Researchers at the University of California have just published a study in Pediatrics which found that the effects of childhood trauma have mental health implications for generations.

Adam Schickedanz, a Pediatrics instructor at the David Geffen School of Medicine at UCLA, told ABC News, “Early-life experiences — stressful or traumatic ones in particular — have intergenerational consequences for child behavior and mental health… This demonstrates one way in which all of us carry our histories with us, which our study shows has implications for our parenting and our children’s health.”

While the study focused on families situated in the U.S., Schickedanz said it could have implications on family separations at the border. “[Childhood traumas] take a toll in large part as a result of toxic stress responses that appear to be universal, since they have been demonstrated across families from diverse backgrounds,” Schickedanz said. “Based on the available evidence, one would expect that the stresses and trauma children are experiencing due to family separation at the border will have intergenerational behavioral health consequences.”

The study utilized research from parent participants of the 2014 Child Development Supplement. To measure a child’s behavioral issues, researchers gave the parents and caregivers a number of questions to gauge present aggression, anxiety, and other problems for their children on the behavior problems index.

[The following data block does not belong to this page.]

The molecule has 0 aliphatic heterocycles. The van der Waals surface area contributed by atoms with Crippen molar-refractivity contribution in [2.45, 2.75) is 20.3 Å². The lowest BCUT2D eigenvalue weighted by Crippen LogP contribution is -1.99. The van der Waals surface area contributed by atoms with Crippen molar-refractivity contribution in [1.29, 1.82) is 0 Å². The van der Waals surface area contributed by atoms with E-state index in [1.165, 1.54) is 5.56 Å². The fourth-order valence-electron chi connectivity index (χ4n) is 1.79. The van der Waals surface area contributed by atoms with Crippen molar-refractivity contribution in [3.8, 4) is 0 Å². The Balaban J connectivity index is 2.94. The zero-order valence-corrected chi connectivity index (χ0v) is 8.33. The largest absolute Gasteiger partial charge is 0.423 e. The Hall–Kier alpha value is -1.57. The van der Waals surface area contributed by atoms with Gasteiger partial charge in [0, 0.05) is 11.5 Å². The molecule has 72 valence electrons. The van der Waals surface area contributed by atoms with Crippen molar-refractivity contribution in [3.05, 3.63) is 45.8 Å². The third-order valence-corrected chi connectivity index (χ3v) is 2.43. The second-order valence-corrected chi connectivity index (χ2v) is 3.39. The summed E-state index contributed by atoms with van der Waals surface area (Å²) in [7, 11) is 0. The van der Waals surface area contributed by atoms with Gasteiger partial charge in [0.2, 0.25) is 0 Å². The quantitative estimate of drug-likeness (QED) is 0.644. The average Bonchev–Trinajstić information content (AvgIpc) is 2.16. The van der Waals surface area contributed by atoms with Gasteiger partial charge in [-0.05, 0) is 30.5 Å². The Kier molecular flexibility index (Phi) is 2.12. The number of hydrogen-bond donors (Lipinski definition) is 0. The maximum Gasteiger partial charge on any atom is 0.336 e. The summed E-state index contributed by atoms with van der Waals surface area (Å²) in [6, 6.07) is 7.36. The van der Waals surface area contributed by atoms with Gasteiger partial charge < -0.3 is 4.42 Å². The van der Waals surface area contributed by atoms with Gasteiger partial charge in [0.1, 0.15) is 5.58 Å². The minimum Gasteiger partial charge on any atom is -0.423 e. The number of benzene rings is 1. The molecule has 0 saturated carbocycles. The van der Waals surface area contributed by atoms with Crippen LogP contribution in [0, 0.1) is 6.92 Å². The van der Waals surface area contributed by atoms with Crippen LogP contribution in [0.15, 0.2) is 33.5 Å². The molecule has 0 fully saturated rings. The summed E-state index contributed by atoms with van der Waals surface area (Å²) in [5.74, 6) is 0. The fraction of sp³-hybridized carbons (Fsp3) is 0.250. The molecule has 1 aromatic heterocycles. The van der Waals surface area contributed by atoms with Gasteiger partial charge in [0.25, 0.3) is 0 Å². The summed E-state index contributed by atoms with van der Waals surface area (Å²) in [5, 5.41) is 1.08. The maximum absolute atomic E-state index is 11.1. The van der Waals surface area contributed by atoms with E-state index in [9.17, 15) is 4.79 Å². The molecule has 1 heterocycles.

Researchers concluded there was a link between children with a higher behavior problems index and parents who “experienced a greater number of adverse childhood events, ACEs.”

The gender of the parent who suffered childhood trauma was always significant. Children were more negatively affected when it was their mother who experienced the greater number of adverse childhood events. This was because, in most cases, the mother was the primary caregiver, even in two-parent households.

Researchers share they’d like to expand on the study’s outcomes:

“Right now, we are exploring whether these intergenerational [adverse event] associations persist across more than one generation. In fact, our study team’s next step is to examine whether grandparents’ [adverse childhood events] can be linked to their grandchildren’s behavioral health.”

While the study indicated it focused on families in the U.S. from “diverse backgrounds,” it is unclear how the race and socioeconomic backgrounds of families impacted intergenerational trauma.